Update: In a brief statement made outside the courthouse, Cosby attorney Tom Mesereau said "we are very disappointed in the verdict," and added that Cosby's legal team intended to appeal "very strongly."
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After his first trial ended in a hung jury less than one year ago, Comedian Bill Cosby on Thursday was convicted of drugging and molesting a former Temple University athletics department employee in what Bloomberg described as the first guilty verdict of the #MeToo era.
A jury in a Pennsylvania courthouse convicted the former "Cosby Show" star on three counts of aggravated indecent assault. Cosby, who is 80, could be sentenced to 10 years for each count - for a total of 30 years - with a minimum sentence of 5 years.
Though he's been accused of rape, sexual assault or harassment by nearly 60 women, with allegations dating back to the 1970s, the charges in Cosby's criminal trial focused on his violation of Andrea Constand at his suburban Philadelphia home back in 2004. Cosby's lawyers had sought to paint Constand as a "con artist" who dreamed up the false accusations so she could sue Cosby. The verdict was handed down by the jury on the second day of deliberations.
Prosecutors used Cosby's past admissions about drugs and sex as well as the testimony of five other women as key elements of their case. Cosby will now await sentencing by Judge Steven O'Neill, who presided over his trial. Constandt also won a civil settlement of nearly $3.4 million from Cosby.
According to the Philadelphia CBS affiliate, the jury had asked Judge O’Neill the legal meaning of "consent." The judge replied that the jurors had already been given the definitions of the charges. On the second day, the jury revisited the testimony of star defense witness Marguerite Jackson who said Constand once spoke of framing a prominent person to score a big payday. Apparently that testimony wasn't enough to win Cosby his freedom.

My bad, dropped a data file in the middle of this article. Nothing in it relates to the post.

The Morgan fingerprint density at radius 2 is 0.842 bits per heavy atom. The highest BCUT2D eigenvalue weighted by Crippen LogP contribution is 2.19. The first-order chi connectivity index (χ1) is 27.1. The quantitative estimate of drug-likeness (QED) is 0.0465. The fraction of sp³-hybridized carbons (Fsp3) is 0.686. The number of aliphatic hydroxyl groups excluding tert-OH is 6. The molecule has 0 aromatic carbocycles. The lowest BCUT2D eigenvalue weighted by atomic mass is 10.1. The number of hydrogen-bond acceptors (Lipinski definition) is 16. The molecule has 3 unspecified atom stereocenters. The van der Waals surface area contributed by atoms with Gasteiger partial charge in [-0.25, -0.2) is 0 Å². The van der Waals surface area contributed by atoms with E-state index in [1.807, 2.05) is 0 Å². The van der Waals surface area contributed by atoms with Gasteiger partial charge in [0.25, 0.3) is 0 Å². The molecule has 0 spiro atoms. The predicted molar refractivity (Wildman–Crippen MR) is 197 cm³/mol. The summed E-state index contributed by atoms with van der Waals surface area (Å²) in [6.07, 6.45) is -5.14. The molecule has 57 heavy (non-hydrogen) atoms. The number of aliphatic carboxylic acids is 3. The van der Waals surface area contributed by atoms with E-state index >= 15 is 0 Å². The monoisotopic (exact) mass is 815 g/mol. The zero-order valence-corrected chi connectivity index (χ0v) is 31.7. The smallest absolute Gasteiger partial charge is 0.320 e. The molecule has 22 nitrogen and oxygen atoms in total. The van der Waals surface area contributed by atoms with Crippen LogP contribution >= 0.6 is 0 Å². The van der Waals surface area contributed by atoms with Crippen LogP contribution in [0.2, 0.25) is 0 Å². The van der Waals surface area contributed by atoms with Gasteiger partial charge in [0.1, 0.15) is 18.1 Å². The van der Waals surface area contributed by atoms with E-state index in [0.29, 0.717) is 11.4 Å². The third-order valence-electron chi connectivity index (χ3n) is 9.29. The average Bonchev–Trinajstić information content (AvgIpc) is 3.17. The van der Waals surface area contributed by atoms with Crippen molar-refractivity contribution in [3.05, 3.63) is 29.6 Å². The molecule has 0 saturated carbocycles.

The seven men and five women on the jury listened as a half-dozen Cosby accusers testify that the man once revered as "America’s Dad" had a sordid secret life that involved preying on women for his own sexual gratification.
Constand alleged that Cosby knocked her out with three pills he called "your friends" and molested her at his mansion in suburban Philadelphia in January 2004. A CBS reporter said Cosby showed no emotion as the verdict was read.
Cosby's conviction represents the end of a process that began in 2014, when comedian Hannibal Burress performed a routine about Cosby's sordid history of sexual assault allegations. By the time the #MeToo movement exploded into view late last year following a New York Times-New Yorker series of exposes about Hollywood producer Harvey Weinstein, Cosby had already escaped conviction once. Cosby did allow himself to get a little testy (seeing as he will almost certainly spend the rest of his natural life behind bars), hurling insults at the DA who had just secured his conviction.
Whoa. Amid a post-verdict discussion over whether to revoke convicted Cosby's bail, the DA noted he owns a private plane.— Steven Portnoy (@stevenportnoy) April 26, 2018
"Doesn’t matter that I have a plane, you a**hole!" Cosby shouted, per @MattPieper.